It led to synthetic drug prices, especially yaba, to hit historical downturns in Southeast Asia, according to UNODC.

Pills are reportedly sold for less than $ 1 for the price of a bottle of beer in some parts of Thailand. In the capital of Bangkok, Douglas said that a yaba pill costs about $ 1.50 – the same price as 20 years ago.

It is clear that the record breaking attacks have not lowered prices.

"The price is a good indicator of the supply and it only indicates that the supply is extremely high," says Douglas. "The surplus of metering continues and the factories leaving Myanmar work at full tilt."

  On June 5, they held The Thai Drug Authorities held a press conference to announce their 1.5-tonne crystal count. [5] On June 5, the Thai Drug Administration held a press conference to announce their 1.5-tonne crystal charge. <strong> </strong>  [Thailand] Laos, <strong> </strong>  ] </div>
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<p>  China and Myanmar But the organized crime groups have a different, more lucrative income stream. </p>
<p>  The higher purity crystal meter is taken to ports and sent to richer markets such as [19659008] Australia, Japan, New Zealand and South Korea. </p>
<p>  While the four countries have modest populations, they account for about one third of the estimated methamphetamine market of 61 billion do. According to UNODC, consumers pay much more for the drug there. </p><div>
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One gram of crystal sold for about $ 560 in Japan and $ 390 in South Korea in 2017, according to UNODC figures released in March. The report did not have figures for Australia and New Zealand. In the US, a pure gram of methamphetamine costs about $ 70 in March 2017, according to the US Drug Enforcement Agency's National Drug Review 2018, although prices vary regionally and depend on purity.

Note: According to UNODC, arrows represent the general trade and do not coincide with exact production sources or manufacturing sources, are not actual roads and are not weighted for importance / scale. The boundaries, names and names used do not mean that the United Nations officially approves or accepts.
Sources: UNODC, maps4news.com/*HERE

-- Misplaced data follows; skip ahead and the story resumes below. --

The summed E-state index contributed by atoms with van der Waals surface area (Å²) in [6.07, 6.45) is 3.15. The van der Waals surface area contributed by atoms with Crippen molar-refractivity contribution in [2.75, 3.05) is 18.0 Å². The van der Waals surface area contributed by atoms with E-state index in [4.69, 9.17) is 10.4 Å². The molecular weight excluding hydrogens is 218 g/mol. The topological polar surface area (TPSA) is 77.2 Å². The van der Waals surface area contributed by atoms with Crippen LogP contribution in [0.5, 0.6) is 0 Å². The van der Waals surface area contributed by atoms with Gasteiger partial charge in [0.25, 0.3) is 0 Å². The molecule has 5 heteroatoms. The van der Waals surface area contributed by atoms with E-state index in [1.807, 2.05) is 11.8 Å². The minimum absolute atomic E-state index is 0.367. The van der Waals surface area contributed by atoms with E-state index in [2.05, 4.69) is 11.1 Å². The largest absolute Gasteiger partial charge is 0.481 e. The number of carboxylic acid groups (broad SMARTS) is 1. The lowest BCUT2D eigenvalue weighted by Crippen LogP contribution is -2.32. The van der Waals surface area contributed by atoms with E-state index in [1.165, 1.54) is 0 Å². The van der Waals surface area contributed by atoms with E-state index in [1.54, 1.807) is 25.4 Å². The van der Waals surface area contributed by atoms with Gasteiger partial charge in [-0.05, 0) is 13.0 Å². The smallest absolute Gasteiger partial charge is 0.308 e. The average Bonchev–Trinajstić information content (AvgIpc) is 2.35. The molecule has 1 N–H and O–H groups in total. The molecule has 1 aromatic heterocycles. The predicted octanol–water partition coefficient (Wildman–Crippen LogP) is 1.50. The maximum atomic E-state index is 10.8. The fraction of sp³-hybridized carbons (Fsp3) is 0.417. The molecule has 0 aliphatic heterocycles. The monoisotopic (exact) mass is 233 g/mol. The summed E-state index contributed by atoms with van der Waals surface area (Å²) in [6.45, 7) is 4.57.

Graphic: Jason Kwok, CNN

Thailand on the front line

While the Philippines, Sri Lanka and Bangladesh have been bloody drug war in an attempt to alleviate this problem, other countries focus on borders and customs authorities.

But Thailand has emerged as the real front line in this fight against the methandel.

It depends on both the country's proximity to the Myanmar production hubs and a renewed focus from the authorities to combat trade.

In early 2019, the Thai authorities launched an "intensification campaign" along the country's northern border with Myanmar, according to UNODC's Douglas. This is where the main road used to transport meth via Thailand begins.

But that effort has just sent entrepreneurial traffickers out in search of new ways. Thai police say some operations are now sending their meth island, with the 800 km portion of the Mekong River separating Thailand from Laos. Three days after the cave discovery in northern Thailand, police seized 100,000 pills at a checkpoint in the province of Kanchanaburi, Western Thailand, bordering on southern Myanmar.

"These roads are much more prominent this year than ever before. The Kanchanaburi route has previously been used very little. It is quite prominent this year, which has surprised everyone," Douglas said from UNODC.

The UNODC report noted that it has been found "large quantities" of the met also traded via Laos – which also borders Myanmar – to Vietnam, which has plenty of coastline for shipping to nearby markets such as Malaysia and the Philippines, but also to Australia and New Zealand.

Coyne, the former Australian federal police official said that the drug gangs have experienced the traditional "anesthetic economy" by creating "a new world of oversupply".

The capacity to simply increase production has enabled metering manufacturers to "print large-scale attacks" as a cost to do business, "says Coyne.

" Here we see very clear evidence that today's strategies for crime suppression does not affect supply or organized crime regionally, he says.

"There must be a clear reconsideration of what we do."

CNN's Jake Kwon in Seoul, Junko Ogura in Tokyo and the journalist Vee Intarakatug in Bangkok contributed to reporting.